# Basics questions about the strong force

I have what is probably a bitter misconception about the strong force which I would like to clarify.

Here's my (probably flawed) reasoning.

• The strong forces holds protons and neutrons together at close range, overcoming the repulsion between protons.

• The strong forces cannot identify or choose which numbers of configurations of protons and neutrons it should hold together.

• Hence, the strong force would hold together any number of protons and neutrons if they were brought close enough.

But this doesn't sound right, since not all "possible nuclei" are nuclei of actual elements, and when fusion happens the products are very specific nuclei instead of a much more diverse salad.

So what's telling the strong force "when" to hold stuff together?

• What you are referring to is the "nuclear force", not the strong force. The nuclear force is not considered a fundamental interaction, it is a residual interaction of the actual strong force, which acts between quarks. Similarly to how the van der Waals force relates to the EM interaction. While the strong force is mediated by gluons, the nuclear force is mediated by mesons, which themselves contain a quark and an antiquark. – Bence Racskó Jul 17 '16 at 14:56
• @Uldreth forgive me if this is ridiculous, but the wiki entry says the strong force acts at two scales, the larger of which includes gluing of protons and neutrons. At any rate, what you say does not change my question. Why is it that some configurations of protons and neutrons stay together while others do not? – Arrow Jul 17 '16 at 14:59
• physics.stackexchange.com/q/267909 .This link might help. The strong force cannot hold an unlimited protons and neutrons together otherwise we would have elements beyond uranium, with 92 protons, and we don't. – user108787 Jul 17 '16 at 15:01
• @count_to_10 that doesn't explain why not all possible smaller configurations of protons and neutrons are nuclei of some atoms. – Arrow Jul 17 '16 at 15:05
• The residual force that acts at the nuclear scale is sometimes called the "nuclear force", "strong nuclear force", "effective strong force" and of course "residual strong force". Nor does there seem to be any real standardization between authors. – dmckee Jul 17 '16 at 15:58

## 2 Answers

The reason why not any nuclei (for e.g. one which has only protons) can exist in nature is due to the fact that they will have a very low Binding Energy, compared to a nuclei which has the same number of nucleons, but with a more stable proton/neutron ratio.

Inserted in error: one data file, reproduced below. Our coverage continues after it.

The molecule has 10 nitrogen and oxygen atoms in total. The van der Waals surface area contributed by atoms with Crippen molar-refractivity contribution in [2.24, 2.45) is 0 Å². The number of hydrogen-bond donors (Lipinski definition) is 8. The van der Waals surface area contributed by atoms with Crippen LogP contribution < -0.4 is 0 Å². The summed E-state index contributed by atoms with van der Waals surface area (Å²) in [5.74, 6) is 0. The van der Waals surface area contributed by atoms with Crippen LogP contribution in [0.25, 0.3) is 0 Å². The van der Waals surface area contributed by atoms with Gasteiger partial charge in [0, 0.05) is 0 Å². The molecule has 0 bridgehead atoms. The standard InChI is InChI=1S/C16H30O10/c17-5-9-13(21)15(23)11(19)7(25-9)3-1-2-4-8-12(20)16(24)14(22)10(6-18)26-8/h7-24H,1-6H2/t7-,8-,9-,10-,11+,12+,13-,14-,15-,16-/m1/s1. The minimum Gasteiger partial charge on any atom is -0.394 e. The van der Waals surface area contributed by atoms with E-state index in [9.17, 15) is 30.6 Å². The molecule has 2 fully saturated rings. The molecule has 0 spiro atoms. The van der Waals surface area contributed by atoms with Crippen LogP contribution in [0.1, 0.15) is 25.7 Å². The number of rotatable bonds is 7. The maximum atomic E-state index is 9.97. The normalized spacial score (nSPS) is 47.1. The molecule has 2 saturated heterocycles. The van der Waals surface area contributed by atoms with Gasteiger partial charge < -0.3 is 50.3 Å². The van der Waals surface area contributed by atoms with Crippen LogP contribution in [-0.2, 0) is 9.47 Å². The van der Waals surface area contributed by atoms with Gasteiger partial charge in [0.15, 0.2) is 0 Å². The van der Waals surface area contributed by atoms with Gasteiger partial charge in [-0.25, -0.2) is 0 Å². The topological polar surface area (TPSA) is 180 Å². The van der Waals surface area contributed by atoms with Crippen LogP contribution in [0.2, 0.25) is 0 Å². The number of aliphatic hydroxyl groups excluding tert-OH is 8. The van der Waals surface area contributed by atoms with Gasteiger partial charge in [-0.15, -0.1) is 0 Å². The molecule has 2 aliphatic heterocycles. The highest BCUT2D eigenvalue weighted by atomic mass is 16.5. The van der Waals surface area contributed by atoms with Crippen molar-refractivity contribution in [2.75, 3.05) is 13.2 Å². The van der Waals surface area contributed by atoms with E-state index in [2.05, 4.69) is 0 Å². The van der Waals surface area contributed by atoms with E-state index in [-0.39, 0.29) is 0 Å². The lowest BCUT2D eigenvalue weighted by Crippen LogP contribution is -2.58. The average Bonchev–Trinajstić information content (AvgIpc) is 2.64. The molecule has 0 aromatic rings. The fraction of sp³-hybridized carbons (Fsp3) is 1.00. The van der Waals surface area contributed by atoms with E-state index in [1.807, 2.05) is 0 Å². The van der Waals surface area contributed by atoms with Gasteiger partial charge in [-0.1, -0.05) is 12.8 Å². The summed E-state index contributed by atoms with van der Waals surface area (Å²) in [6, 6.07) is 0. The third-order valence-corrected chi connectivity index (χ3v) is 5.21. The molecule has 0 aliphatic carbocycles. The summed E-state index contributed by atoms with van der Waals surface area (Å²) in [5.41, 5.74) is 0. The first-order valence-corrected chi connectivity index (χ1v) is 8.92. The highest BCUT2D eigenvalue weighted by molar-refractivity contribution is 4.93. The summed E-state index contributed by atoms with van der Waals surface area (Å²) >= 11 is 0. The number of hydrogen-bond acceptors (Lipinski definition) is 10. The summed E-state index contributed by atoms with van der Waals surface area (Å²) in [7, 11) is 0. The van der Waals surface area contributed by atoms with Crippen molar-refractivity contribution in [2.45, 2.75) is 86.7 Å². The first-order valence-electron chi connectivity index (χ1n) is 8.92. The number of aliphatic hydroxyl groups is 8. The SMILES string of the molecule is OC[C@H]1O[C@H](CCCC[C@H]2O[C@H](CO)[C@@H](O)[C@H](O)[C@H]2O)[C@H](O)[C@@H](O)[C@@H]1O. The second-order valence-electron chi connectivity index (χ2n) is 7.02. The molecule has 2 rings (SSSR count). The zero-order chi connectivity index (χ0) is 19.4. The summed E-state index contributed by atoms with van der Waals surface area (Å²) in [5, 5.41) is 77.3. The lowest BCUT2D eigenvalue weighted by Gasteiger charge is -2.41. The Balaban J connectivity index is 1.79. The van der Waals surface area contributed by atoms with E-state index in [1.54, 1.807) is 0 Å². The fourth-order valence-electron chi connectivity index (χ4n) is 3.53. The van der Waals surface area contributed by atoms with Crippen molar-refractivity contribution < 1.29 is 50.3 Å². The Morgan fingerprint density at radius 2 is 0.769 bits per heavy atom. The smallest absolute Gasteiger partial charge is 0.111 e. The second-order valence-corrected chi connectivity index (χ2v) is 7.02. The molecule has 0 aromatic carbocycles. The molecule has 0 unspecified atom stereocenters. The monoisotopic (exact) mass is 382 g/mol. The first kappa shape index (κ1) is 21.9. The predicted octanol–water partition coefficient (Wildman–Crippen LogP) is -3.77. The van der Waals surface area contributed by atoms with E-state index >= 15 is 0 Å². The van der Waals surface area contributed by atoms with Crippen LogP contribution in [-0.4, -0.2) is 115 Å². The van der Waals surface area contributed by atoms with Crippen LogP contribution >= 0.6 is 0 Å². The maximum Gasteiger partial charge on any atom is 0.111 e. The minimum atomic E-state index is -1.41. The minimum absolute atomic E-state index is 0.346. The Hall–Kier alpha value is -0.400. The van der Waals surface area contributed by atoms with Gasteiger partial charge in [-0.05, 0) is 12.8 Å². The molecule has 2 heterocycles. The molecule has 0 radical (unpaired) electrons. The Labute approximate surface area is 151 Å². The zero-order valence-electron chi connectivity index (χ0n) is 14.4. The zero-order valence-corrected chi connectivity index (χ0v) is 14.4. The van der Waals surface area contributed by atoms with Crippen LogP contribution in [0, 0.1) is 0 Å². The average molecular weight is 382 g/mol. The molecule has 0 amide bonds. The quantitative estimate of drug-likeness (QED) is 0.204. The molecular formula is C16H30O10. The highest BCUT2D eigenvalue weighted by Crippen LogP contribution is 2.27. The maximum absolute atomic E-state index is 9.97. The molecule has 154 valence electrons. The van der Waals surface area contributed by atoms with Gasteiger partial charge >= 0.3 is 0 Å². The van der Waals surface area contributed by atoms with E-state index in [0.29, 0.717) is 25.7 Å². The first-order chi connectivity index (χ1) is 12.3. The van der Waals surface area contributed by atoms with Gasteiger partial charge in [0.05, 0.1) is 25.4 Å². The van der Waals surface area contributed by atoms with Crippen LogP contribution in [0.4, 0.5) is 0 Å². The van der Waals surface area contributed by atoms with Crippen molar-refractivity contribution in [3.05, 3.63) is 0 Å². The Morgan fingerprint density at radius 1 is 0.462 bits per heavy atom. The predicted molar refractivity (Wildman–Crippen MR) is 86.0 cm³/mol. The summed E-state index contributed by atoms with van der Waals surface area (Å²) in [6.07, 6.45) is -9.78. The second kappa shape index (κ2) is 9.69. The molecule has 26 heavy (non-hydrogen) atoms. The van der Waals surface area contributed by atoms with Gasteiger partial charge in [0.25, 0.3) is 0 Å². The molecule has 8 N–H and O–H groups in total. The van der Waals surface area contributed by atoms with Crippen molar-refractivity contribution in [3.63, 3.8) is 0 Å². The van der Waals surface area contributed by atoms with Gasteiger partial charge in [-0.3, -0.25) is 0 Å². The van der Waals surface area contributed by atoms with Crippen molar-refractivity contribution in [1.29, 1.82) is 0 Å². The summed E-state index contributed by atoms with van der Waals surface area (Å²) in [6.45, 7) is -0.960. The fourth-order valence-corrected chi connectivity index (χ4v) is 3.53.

A simple model which allows us to get fairly accurate estimated of Binding Energies is the Liquid Drop model. Based on this model, the binding energy is given by the Semi Empirical Mass Formula :https://en.wikipedia.org/wiki/Semi-empirical_mass_formula

It is true that the strong force does not distinguish between protons and neutrons. However, we know that nature favours some combinations of protons and neutrons better than others. For example, a nuclei with a nucleon number of 40 (Calcium) is most stable if it has 20 protons and 20 neutrons.

Another possibility could be 30 protons and 10 neutrons, but having 30 protons would cause the nuclei to be more unstable because of the increased electrostatic repulsion.

What about having 10 protons and 30 neutrons? This would have lower electrostatic repulsion. But now the asymmetry term in the semi empirical mass formula will cause the nuclei to be less stable. This is because protons and neutrons stack up in energy independently.

The limit on the strong force holding things together is given by the combination of a range and the degeneracy of the nuclear matter.

The residual strong force is well described mathematically by a Yukawa potential $$V(r) = - \frac{g^2}{4 \pi c^2} \frac{e^{-mr}}{r} \,,$$ where the mass $m$ that appears in there is roughly the pion mass and $g$ is an effective coupling constant. This form causes the strength of the force to die off strongly above a couple of femptometers.

At the same time, the nucleons in an large nucleus form a degenerate gas, and can not be compressed further without a large increase in energy. Their equation of state is fairly stiff. As a consequence adding additional nucleons necessarily increases the size of the nucleus. This isn't just conjecture, it is supported by the measured sizes which goes roughly as the cube-root of the nucleon number $$r_\text{nucleus} \propto A^{1/3} \,,$$ implying a constant density.

The only place where the energy for further comp[action can be found is in very dense astronomical objects.

Walecka's book has a nice treatment of this stuff in the first few chapters.